Several sites that deal with college life have been reporting that Yale University–which forbids pets on campus–has been allowing students who need animal companionship for medical reasons—and have a doctor’s letters to prove it–to have “comfort animals” on campus. But this is old news, as it turns out: the Yale Daily News reported that story on April 26, along with the prediction that this year’s total of comfort animals at Yale (14, including one hedgehog) will be much higher in the fall. Yale said it has no choice in the matter, since the Fair Housing Act, requires accommodation.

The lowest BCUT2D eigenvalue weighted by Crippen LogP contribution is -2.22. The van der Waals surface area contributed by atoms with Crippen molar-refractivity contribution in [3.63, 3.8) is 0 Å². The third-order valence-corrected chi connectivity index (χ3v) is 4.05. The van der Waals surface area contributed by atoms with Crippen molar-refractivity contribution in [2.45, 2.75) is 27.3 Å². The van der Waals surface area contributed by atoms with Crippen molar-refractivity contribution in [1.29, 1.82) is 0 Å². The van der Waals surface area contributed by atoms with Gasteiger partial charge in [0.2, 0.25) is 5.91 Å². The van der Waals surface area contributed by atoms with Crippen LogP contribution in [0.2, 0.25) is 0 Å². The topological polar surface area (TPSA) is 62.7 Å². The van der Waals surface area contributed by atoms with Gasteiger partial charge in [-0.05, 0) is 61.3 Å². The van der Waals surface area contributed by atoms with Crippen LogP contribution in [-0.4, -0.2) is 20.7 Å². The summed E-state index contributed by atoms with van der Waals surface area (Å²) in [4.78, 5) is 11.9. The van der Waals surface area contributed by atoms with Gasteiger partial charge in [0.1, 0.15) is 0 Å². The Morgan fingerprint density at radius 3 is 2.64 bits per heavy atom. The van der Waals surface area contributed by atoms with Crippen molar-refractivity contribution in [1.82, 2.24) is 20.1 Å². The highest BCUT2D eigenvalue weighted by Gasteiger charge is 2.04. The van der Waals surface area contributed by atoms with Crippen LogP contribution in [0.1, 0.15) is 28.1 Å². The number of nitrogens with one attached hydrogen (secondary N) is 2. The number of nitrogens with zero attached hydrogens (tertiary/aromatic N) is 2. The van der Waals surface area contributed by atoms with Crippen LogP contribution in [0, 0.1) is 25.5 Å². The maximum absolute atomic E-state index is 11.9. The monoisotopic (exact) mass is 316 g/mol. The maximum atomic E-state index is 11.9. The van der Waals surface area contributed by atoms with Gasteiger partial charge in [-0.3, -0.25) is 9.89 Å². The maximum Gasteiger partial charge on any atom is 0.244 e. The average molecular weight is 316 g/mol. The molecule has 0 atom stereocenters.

The act states that “persons with disabilities may request a reasonable accommodation for any service animal, including an emotional support animal. And the Americans with Disabilities Act of 1990 prohibits discrimination based on disability.
Larger and more exotic animals may be on the way. One student at Washington State University brought to campus a 95-pound “comfort pig’ that severely damaged a dorm room.
The Daily News article drew 411 comments from Yale, most of them derisive. One said: “We are allowing a new generation of emotional cripples to come slithering out of the university gates.” Another: “How in creation are they going to handle it when they start being told what to do by a boss — and then bawled out if they screw up? Run home to mummy with an urgent need to hug everyone and fondle a dog?” One more: “What if, on Halloween, someone dresses as a comfort animal?” Ooh, no!